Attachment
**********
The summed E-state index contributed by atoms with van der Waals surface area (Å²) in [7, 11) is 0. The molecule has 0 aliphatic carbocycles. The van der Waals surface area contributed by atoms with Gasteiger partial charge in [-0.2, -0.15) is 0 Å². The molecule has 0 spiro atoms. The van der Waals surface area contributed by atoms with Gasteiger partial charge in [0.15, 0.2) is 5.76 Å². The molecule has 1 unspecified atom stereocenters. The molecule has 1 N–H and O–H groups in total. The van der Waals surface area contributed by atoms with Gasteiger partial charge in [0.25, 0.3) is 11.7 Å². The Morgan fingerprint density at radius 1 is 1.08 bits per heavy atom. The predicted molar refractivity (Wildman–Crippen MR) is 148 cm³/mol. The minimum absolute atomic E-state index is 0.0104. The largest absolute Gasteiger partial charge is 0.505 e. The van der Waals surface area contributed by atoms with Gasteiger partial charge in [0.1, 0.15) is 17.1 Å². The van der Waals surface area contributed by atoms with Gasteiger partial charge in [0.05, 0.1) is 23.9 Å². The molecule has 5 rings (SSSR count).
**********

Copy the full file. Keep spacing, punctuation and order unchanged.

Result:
The summed E-state index contributed by atoms with van der Waals surface area (Å²) in [7, 11) is 0. The molecule has 0 aliphatic carbocycles. The van der Waals surface area contributed by atoms with Gasteiger partial charge in [-0.2, -0.15) is 0 Å². The molecule has 0 spiro atoms. The van der Waals surface area contributed by atoms with Gasteiger partial charge in [0.15, 0.2) is 5.76 Å². The molecule has 1 unspecified atom stereocenters. The molecule has 1 N–H and O–H groups in total. The van der Waals surface area contributed by atoms with Gasteiger partial charge in [0.25, 0.3) is 11.7 Å². The Morgan fingerprint density at radius 1 is 1.08 bits per heavy atom. The predicted molar refractivity (Wildman–Crippen MR) is 148 cm³/mol. The minimum absolute atomic E-state index is 0.0104. The largest absolute Gasteiger partial charge is 0.505 e. The van der Waals surface area contributed by atoms with Gasteiger partial charge in [0.1, 0.15) is 17.1 Å². The van der Waals surface area contributed by atoms with Gasteiger partial charge in [0.05, 0.1) is 23.9 Å². The molecule has 5 rings (SSSR count).